Hurricane Bernadine (looking awfully like Katrina) has hit the city of Belle Isle in a bad way. Among the residents sifting through the physical and emotional debris, two stand out. Alvin "Pirate" DuPree has lost two decades on a murder rap but finds his prospects on the upswing when FEMA unearths a photograph proving his innocence. Meanwhile, Nell Jarreau's fortunes take a downturn: Her boyfriend was the murder victim, her testimony locked Pirate away, and the real killer may still be on the loose. Even worse news: Nell later married the original investigating officer, and that double-edged photograph smacks of suppressed evidence. The winds of change, they are a-blowin'.
Nell searches for answers to repair her splintering family relationships, but piecing together the clues proves secondary here. By the book's midpoint, even inattentive readers will likely see the solution's outline. To Abrahams's great credit, however, that hardly matters. The novel's power derives instead from delving deep into these characters' lives. Nell's waning confidence and growing suspicions lead her to question the frail faith she has put in herself and her loved ones. Pirate compares his story to another faith tale: Job's. Now that God has "turned the captivity" for him, he's getting his life back plus a half-million-dollar settlement from the city. But these sudden boons hardly erase past troubles, and he remains haunted by the question "Why did God pick on Job in the first place?" Equally pressing here: Is God delivering more grueling tests ahead? Even as the mystery seems transparent, these characters' fates and the integrity of justice itself seem to swing in a very unsteady balance, with Abrahams keeping the tension taut right through the end.
COMPULSION By Jonathan Kellerman | Ballantine. 337 pp. $27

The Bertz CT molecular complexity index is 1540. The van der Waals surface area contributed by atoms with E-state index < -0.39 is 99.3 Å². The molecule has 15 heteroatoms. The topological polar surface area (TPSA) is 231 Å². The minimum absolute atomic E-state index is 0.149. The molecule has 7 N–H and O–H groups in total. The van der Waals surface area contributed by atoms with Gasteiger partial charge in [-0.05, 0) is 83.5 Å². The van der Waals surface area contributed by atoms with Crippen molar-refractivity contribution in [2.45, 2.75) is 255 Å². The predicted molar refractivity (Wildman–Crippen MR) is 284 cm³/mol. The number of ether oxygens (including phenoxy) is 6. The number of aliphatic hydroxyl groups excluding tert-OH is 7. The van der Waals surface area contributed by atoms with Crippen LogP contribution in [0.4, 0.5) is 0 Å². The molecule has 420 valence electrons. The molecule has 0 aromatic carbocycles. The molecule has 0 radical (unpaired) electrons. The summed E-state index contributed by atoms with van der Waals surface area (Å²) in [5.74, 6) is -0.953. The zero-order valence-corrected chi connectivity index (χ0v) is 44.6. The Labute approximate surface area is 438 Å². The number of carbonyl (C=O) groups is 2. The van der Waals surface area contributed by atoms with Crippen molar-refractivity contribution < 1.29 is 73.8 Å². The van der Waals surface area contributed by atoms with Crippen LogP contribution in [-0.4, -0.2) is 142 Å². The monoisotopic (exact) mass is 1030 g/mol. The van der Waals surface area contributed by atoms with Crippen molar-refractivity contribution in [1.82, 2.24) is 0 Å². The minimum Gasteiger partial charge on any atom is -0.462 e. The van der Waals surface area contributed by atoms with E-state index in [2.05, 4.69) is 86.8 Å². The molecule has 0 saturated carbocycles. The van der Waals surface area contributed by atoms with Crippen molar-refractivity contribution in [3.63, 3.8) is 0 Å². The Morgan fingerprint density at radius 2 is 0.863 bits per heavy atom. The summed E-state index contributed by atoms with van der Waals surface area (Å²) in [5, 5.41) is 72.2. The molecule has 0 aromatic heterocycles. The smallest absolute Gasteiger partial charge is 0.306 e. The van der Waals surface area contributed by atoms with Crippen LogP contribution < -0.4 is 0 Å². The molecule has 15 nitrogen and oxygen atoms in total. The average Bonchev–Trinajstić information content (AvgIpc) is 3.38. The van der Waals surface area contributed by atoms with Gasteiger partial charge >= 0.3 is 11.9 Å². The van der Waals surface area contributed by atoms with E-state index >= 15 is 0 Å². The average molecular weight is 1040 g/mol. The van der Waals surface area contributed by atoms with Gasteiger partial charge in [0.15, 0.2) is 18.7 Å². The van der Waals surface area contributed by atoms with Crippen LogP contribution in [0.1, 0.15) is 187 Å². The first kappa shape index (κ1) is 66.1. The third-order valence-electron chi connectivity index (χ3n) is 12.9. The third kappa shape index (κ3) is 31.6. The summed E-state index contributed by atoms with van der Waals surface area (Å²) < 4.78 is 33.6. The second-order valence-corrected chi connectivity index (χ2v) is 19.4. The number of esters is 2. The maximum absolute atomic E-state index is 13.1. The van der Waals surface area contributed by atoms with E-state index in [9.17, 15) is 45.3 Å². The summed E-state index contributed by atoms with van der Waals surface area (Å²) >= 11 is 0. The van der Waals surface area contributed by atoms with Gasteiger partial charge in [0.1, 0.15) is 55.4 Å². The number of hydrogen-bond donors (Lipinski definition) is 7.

A young woman with car trouble is rescued by a Lauren Bacall-type in a Bentley, only to find their destination a little too final. A retired schoolteacher fetching her morning paper is stabbed by an elderly gent driving a late-model Mercedes. In the wake of these murders, some Internet searching reveals a "cold case" crime with another luxury car connection: two beauticians killed by a cowboy in a black Lincoln. All of which leaves psychologist Alex Delaware and LAPD detective Milo Sturgis tracking a serial killer with a clear modus operandi but no apparent motive.
This novel's structure is more classical: a dutiful search for connections conducted witness by witness, clue by clue. But the killer's identity seems evident early, and much of the plot simply hinges on locating him or her. As one character says: "So we know whodunit and maybe at least part of whydunit and howdunit. Now all we have to do is find this altruist." Kellerman keeps the action moving swiftly, writing in staccato paragraphs and brisk, bantering dialogue. With a knowing wink, he has one witness complain about New Yorker stories, saying the key should be "to communicate, not to pontificate." The author practices what his characters preach: Little pontification slows down this story.